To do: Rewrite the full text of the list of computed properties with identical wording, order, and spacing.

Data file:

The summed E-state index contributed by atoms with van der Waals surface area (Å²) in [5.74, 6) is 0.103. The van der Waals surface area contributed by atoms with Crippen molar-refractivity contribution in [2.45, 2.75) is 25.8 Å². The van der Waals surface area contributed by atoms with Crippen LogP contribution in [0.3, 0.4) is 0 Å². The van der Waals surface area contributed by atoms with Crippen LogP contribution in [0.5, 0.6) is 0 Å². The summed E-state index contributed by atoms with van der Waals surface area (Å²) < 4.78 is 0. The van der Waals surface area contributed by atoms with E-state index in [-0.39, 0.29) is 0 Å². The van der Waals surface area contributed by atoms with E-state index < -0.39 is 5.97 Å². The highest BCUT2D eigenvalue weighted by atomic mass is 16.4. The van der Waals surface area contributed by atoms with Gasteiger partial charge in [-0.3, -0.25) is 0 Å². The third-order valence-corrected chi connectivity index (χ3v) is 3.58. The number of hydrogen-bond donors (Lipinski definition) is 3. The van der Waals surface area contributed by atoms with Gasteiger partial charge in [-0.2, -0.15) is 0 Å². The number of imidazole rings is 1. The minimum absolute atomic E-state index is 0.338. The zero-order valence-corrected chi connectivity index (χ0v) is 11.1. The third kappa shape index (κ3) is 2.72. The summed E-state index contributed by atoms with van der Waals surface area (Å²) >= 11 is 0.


The summed E-state index contributed by atoms with van der Waals surface area (Å²) in [5.74, 6) is 0.103. The van der Waals surface area contributed by atoms with Crippen molar-refractivity contribution in [2.45, 2.75) is 25.8 Å². The van der Waals surface area contributed by atoms with Crippen LogP contribution in [0.3, 0.4) is 0 Å². The van der Waals surface area contributed by atoms with Crippen LogP contribution in [0.5, 0.6) is 0 Å². The summed E-state index contributed by atoms with van der Waals surface area (Å²) < 4.78 is 0. The van der Waals surface area contributed by atoms with E-state index in [-0.39, 0.29) is 0 Å². The van der Waals surface area contributed by atoms with E-state index < -0.39 is 5.97 Å². The highest BCUT2D eigenvalue weighted by atomic mass is 16.4. The van der Waals surface area contributed by atoms with Gasteiger partial charge in [-0.3, -0.25) is 0 Å². The third-order valence-corrected chi connectivity index (χ3v) is 3.58. The number of hydrogen-bond donors (Lipinski definition) is 3. The van der Waals surface area contributed by atoms with Gasteiger partial charge in [-0.2, -0.15) is 0 Å². The number of imidazole rings is 1. The minimum absolute atomic E-state index is 0.338. The zero-order valence-corrected chi connectivity index (χ0v) is 11.1. The third kappa shape index (κ3) is 2.72. The summed E-state index contributed by atoms with van der Waals surface area (Å²) >= 11 is 0.